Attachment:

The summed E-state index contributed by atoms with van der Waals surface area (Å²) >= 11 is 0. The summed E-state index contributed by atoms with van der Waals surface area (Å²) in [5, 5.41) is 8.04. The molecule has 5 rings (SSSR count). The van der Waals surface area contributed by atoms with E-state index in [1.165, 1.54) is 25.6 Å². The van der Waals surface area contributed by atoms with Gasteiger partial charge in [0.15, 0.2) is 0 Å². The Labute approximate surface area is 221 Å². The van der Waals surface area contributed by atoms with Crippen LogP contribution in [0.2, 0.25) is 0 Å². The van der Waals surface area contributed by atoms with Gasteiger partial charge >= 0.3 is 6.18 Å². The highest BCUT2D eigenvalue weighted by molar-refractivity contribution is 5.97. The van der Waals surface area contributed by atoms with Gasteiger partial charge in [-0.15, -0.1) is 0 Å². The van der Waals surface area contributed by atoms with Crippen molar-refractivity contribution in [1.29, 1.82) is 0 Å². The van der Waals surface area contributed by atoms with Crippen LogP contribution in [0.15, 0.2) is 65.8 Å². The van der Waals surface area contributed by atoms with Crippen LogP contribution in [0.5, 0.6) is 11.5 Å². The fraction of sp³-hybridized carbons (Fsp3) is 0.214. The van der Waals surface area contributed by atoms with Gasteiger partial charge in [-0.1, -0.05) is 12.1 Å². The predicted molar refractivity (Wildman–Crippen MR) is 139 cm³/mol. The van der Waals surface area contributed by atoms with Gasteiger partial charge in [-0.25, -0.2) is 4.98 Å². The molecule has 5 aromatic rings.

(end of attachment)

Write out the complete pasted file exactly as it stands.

The summed E-state index contributed by atoms with van der Waals surface area (Å²) >= 11 is 0. The summed E-state index contributed by atoms with van der Waals surface area (Å²) in [5, 5.41) is 8.04. The molecule has 5 rings (SSSR count). The van der Waals surface area contributed by atoms with E-state index in [1.165, 1.54) is 25.6 Å². The van der Waals surface area contributed by atoms with Gasteiger partial charge in [0.15, 0.2) is 0 Å². The Labute approximate surface area is 221 Å². The van der Waals surface area contributed by atoms with Crippen LogP contribution in [0.2, 0.25) is 0 Å². The van der Waals surface area contributed by atoms with Gasteiger partial charge >= 0.3 is 6.18 Å². The highest BCUT2D eigenvalue weighted by molar-refractivity contribution is 5.97. The van der Waals surface area contributed by atoms with Gasteiger partial charge in [-0.15, -0.1) is 0 Å². The van der Waals surface area contributed by atoms with Crippen molar-refractivity contribution in [1.29, 1.82) is 0 Å². The van der Waals surface area contributed by atoms with Crippen LogP contribution in [0.15, 0.2) is 65.8 Å². The van der Waals surface area contributed by atoms with Crippen LogP contribution in [0.5, 0.6) is 11.5 Å². The fraction of sp³-hybridized carbons (Fsp3) is 0.214. The van der Waals surface area contributed by atoms with Gasteiger partial charge in [-0.1, -0.05) is 12.1 Å². The predicted molar refractivity (Wildman–Crippen MR) is 139 cm³/mol. The van der Waals surface area contributed by atoms with Gasteiger partial charge in [-0.25, -0.2) is 4.98 Å². The molecule has 5 aromatic rings.